The Obama administration is sending mixed signals concerning gay marriage rights.
The U.S. Trustee’s office, a branch of the Department of Justice that oversees bankruptcy cases, has recently filed notice that it will appeal a June 13 federal bankruptcy court ruling that struck down the Defense of Marriage Act as unconstitutional – a ruling they initially agreed with.
But earlier this year, on February 23, President Obama and the DOJ had announced that they were no longer going to defend DOMA in court as they viewed it unconstitutional. Republicans and Christian groups criticized the move, saying Obama was disregarding his duty as president to defend federal law.
Following that announcement, several federal agencies have sought to undermine DOMA, a 1996 act that protects over 1,100 rights and benefits written into federal code regarding marriage. The IRS, for example, recently ruled that California's 1999 Registered Domestic Partnerships Law is equal to marriage when it comes to filing income taxes. Furthermore, Obama has released a statement allowing Medicaid to cover same-sex couples. Under DOMA, both of these provisions would be illegal. DOMA requires the federal government to only recognize those marriages between one man and one woman.
“The duplicity is perplexing,” said Bruce Hausknecht, a judicial analyst for CitizenLink, a Focus on the Family affiliate.
“What appears counterintuitive to many,” says Hausknecht, according to CItizenLink, “is that the DOJ is now signaling that DOMA – a law it disagrees with, remember – should be applicable when deciding the meaning of other federal laws in administrative-type hearings such as bankruptcy and immigration.”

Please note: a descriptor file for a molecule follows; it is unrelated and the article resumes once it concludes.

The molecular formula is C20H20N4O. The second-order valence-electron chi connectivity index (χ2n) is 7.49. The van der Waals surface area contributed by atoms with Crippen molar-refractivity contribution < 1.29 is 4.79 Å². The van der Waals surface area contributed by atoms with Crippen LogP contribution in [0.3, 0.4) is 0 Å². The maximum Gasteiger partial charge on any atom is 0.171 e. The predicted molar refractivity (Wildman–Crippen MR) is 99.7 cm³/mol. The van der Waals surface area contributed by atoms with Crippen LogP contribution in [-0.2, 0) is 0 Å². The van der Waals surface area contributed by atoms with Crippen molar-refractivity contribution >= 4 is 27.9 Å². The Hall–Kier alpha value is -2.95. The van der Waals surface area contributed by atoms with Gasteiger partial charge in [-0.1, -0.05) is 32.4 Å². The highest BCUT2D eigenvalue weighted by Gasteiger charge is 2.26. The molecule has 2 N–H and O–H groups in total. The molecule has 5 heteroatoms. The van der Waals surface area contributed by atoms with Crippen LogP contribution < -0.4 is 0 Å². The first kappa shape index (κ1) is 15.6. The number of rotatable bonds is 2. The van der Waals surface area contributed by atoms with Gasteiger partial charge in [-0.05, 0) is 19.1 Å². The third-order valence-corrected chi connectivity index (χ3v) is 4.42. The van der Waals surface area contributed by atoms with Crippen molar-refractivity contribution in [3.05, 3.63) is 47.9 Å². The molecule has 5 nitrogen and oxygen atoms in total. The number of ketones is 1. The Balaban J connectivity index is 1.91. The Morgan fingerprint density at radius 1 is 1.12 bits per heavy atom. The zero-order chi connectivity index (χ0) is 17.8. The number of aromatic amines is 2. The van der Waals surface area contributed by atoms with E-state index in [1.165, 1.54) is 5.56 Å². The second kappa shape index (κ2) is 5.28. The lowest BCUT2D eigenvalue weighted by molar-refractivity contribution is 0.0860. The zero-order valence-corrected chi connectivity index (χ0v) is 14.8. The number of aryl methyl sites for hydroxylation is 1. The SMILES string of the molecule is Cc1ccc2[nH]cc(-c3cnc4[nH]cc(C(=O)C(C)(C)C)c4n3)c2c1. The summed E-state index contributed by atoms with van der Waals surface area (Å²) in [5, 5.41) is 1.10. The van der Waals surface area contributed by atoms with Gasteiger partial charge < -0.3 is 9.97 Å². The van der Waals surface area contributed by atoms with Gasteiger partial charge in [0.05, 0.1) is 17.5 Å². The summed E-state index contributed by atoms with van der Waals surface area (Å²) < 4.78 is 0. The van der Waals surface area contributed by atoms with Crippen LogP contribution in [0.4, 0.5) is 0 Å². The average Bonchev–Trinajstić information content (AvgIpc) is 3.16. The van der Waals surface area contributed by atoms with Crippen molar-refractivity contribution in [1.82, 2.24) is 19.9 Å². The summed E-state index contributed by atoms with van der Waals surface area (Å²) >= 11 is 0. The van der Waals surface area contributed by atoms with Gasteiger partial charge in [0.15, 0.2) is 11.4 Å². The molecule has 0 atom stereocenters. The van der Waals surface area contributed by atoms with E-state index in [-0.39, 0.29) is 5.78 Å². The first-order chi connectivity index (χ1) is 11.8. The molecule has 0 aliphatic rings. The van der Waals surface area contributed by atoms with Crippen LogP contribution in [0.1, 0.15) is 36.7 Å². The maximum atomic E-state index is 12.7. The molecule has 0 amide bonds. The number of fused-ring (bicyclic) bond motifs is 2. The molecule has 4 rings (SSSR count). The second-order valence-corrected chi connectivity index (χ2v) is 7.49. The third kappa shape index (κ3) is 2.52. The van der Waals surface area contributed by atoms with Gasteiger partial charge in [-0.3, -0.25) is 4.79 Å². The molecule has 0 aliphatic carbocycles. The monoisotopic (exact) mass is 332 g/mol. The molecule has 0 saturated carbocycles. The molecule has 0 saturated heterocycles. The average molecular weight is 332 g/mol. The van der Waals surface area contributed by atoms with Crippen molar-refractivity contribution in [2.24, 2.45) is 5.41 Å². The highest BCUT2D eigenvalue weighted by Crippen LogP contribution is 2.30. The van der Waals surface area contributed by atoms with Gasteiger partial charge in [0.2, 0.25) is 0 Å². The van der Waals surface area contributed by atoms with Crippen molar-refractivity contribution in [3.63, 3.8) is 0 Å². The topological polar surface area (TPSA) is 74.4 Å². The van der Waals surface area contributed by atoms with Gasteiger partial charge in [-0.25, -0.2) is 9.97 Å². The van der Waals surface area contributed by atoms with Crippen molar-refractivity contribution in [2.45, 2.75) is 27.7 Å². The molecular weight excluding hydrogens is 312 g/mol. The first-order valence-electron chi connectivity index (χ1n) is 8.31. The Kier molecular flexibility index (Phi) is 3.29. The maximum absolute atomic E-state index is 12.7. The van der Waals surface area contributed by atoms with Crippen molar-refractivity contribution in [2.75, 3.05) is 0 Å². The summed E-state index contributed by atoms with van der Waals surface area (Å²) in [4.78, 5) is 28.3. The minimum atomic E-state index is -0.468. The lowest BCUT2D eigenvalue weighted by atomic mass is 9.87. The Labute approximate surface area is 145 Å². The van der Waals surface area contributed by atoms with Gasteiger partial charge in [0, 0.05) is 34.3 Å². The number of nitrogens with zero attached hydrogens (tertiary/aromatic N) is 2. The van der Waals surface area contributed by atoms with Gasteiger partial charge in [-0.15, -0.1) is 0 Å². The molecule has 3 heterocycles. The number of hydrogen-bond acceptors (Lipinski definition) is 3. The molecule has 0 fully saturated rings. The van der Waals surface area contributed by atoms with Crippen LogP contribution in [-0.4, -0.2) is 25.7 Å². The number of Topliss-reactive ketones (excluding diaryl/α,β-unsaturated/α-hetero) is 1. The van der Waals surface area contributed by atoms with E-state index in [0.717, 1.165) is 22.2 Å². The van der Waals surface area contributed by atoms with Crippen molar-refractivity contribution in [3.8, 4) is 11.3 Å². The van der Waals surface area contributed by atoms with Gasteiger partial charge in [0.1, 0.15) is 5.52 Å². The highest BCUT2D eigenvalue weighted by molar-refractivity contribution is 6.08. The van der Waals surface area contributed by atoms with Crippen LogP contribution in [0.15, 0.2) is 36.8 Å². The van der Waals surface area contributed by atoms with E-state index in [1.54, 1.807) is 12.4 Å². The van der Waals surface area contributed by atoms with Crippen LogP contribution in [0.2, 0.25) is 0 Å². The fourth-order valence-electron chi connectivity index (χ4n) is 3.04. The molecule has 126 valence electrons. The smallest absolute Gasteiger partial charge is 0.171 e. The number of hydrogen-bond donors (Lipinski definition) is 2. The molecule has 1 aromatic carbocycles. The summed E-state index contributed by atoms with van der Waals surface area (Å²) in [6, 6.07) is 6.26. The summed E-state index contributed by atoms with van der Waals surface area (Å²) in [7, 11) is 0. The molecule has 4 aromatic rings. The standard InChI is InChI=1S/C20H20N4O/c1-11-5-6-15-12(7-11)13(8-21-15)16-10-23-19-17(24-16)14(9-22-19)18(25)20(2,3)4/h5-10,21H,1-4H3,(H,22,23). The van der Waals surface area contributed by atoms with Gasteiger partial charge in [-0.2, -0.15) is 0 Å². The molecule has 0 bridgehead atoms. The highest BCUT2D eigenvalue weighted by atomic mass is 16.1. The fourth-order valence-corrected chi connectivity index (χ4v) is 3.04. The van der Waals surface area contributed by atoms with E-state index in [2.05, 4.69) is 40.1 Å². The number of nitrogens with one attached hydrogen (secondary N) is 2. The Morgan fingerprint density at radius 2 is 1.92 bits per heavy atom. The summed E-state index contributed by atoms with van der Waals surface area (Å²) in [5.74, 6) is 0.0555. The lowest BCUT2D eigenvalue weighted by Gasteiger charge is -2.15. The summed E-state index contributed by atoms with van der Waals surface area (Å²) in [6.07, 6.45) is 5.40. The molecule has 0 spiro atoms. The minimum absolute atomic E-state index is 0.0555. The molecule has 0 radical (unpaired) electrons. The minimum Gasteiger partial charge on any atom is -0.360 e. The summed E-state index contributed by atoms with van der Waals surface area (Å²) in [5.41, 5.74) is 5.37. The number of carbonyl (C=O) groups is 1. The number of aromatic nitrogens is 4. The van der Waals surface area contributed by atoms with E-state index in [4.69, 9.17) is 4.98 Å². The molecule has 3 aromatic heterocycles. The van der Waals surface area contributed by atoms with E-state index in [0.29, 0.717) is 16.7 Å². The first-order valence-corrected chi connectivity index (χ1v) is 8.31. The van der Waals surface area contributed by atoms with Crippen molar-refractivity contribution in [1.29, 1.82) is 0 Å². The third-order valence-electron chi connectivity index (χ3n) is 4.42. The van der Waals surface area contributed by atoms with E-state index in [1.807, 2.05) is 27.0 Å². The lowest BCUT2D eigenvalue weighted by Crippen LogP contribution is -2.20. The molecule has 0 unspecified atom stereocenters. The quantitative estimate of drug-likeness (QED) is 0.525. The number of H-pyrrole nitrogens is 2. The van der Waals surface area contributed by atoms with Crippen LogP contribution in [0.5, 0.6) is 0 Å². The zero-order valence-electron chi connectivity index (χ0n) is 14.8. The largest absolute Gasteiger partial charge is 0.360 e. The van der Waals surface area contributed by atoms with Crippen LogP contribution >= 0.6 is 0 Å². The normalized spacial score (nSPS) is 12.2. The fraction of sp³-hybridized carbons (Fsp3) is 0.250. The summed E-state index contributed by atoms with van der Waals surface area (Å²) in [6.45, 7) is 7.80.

The bankruptcy case involves a male couple who filed for a joint bankruptcy protection in California as a married couple. Despite previous claims that the DOJ would not defend DOMA, the U.S. Trustee’s office requested that the court dismiss the case. It claimed that the Obama administration required them to defend the law until a repeal was finalized by Congress. Under DOMA, the court cannot recognize the gay couple’s marriage.
U.S. Bankruptcy Court Judge Thomas B. Donovan disagreed and ruled earlier this month that DOMA violated the equal protection rights of the two men. “In this court’s judgment, no legally married couple should be entitled to fewer bankruptcy rights than any other legally married couple,” the judge wrote.
DOMA’s goals, which was signed by President Clinton, include “encouraging responsible procreation and child-bearing,” “defending and nurturing traditional heterosexual marriage,” “defending traditional notions of morality,” and “preserving scarce resources” according to Congressional proponents and the WSJ.